Tip: Check your fuel filter on a regular basis and replace every 2 years. Fuel is quite an often overlooked as a form of preventative maintenance on a motorcycle. Both the type of fuel you use and the quality of the fuel will make a difference to how your bike performs and the maintenance required of your fuel and ignition systems. Ethanol: Very few bikes are, as yet, ready to use ethanol blended fuels like e10, so unless you are sure, stick with the non-ethanol fuels as ethanol can do a lot of damage to your fuel system. Standard or Premium? Check your owner’s handbook for the recommended fuel type for your bike. Most bikes perform well on standard fuel and higher octane fuels can clog up your engine over time. My experience has been that higher performing engines run better on ‘mid strength’ fuels like Vortex, and a few really high performing bikes prefer to run on Premium. But both cost 6-10 c/L more than standard. Check the fuel filter (if you have one) to make sure it is not clogged and looks clean and clear. Replace fuel filters every 2 years. Check the fuel lines for weather damage and cracking: replace immediately if any is found. Normal fuel only lasts (is good for) around 6 months. After this time the fuel starts to break down. Dispose of untreated fuel older than 6 months (in your tank or a can) rather than risk running it. Specially treated fuel can last up to 2 years, but is harder to obtain. Remember when parking your bike for any length of time to turn the fuel cock (fuel tap) to the off position (if you have one). This prevents fuel potentially leaking out and flooding the carbs or the engine. Fuel sitting inside the engine will leave sticky deposits.


Tip: Check your oil level when the engine is cold, before you go on a ride. If it is not at its high or max level, top it up before going out. Regular oil and filter changes will keep your engine young and healthy. Oil level. Make sure you regularly check and keep your oil level at its HIGH or MAX level. It is best to check your oil level on the centre stand or when the bike is in a level position. An under-filled oil level can be disastrous, while too much oil over the limit may flood your air cleaner with oil (it is embarassing too). You should also know the difference between the ‘low’ level and the ‘high’ level in ml – e.g. if the difference is 300ml you cannot purchase a 500ml tin and pour the whole can in! Here are some pointers regarding oil which are true for most motorcycles:
  • The bike should be level as possible
  • The oil is best inspected cold and is therefore best done before you go out on a ride
  • Be careful to not allow foreign matter and dirt to fall in during the inspection process
  • With threaded dipsticks, do not screw the dipstick in when taking a reading, just allow it to rest on the lowest thread
  • High temperatures, time, speed, heavy traffic, short trips and dust quickly destroy the quality of your oil. If you do ride in these conditions change your oil more frequently
  • I suggest changing your oil every 5000km or 6 months, whichever comes first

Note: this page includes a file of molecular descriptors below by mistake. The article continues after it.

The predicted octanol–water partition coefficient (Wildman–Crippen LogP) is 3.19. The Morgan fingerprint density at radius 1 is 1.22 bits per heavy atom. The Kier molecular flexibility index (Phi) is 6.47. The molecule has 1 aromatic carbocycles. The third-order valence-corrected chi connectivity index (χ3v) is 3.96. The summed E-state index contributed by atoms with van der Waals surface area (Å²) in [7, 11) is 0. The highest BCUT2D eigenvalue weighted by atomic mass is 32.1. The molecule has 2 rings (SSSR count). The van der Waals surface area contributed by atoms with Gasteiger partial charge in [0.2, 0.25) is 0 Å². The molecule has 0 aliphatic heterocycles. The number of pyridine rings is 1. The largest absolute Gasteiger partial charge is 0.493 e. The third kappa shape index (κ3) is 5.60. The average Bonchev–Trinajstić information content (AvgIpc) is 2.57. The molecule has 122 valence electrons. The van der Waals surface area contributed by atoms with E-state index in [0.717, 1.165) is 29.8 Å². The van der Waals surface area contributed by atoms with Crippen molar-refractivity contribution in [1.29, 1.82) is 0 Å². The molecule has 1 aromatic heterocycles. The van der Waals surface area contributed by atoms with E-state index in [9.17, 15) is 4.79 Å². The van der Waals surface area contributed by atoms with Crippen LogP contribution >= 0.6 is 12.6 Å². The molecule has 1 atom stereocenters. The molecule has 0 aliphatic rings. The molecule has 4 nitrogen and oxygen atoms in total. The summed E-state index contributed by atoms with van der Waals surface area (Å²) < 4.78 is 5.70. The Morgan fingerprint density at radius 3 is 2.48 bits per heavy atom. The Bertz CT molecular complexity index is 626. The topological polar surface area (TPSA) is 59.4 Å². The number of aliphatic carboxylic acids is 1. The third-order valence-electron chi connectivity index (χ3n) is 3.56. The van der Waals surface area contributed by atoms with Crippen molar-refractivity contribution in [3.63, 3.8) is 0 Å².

• It is recommended you change your oil filter every second oil change if you are using a good quality oil filter (e.g. Your Motorcycle Manufacturer Brand). If not, change it every oil change!
  • Always use a good oil filter. It pays off in the long run.
  • Motorcycles can and do use the same oils as cars although special synthetic motorcycle oils are available. Always use the recommended oil weight for your motorcycle (e.g. 10w40 or 20w50). Older (15+ year old) motorcycles run best on regular (non-synthetic oil), while new bikes like either


Tip: If you don’t have a sealed battery, check the fluid levels on each chamber carefully. If any chamber is low, carefully top it up. Use only distilled or deionized water, NOT tap water. Tap water has minerals in it that will not do the battery any good. The humble battery is a very common cause for motorcycle breakdowns! Unfortunately they are awkward to get to and therefore do not get checked as often as they should (mine is way inside my fairing!) A battery only requires a little monthly maintenance to perform perfectly. Keep the battery charged to 100%, recharging when the lights dim on starting, the starter sounds weak, or the bike hasn’t been started in more than two weeks. Other than that, follow this simple check list every month:
  • Check the electrolyte level
  • Top up only with distilled or deionized water, wear gloves and protective glasses. Top up in a well ventilated area, Beware of fumes
  • Keep the top free of grime
  • Check cables, clamps, and case for obvious damage or loose connections
  • Clean terminals and connectors as necessary
  • Check inside for excessive sediment, sulfation or mossing
  • Make sure the exhaust tube is free of kinks and clogs
  • Replace caps firmly
  • Finish up by testing the battery with either a hydrometer or voltmeter
To extend the service life of your battery, make monthly battery maintenance part of your routine.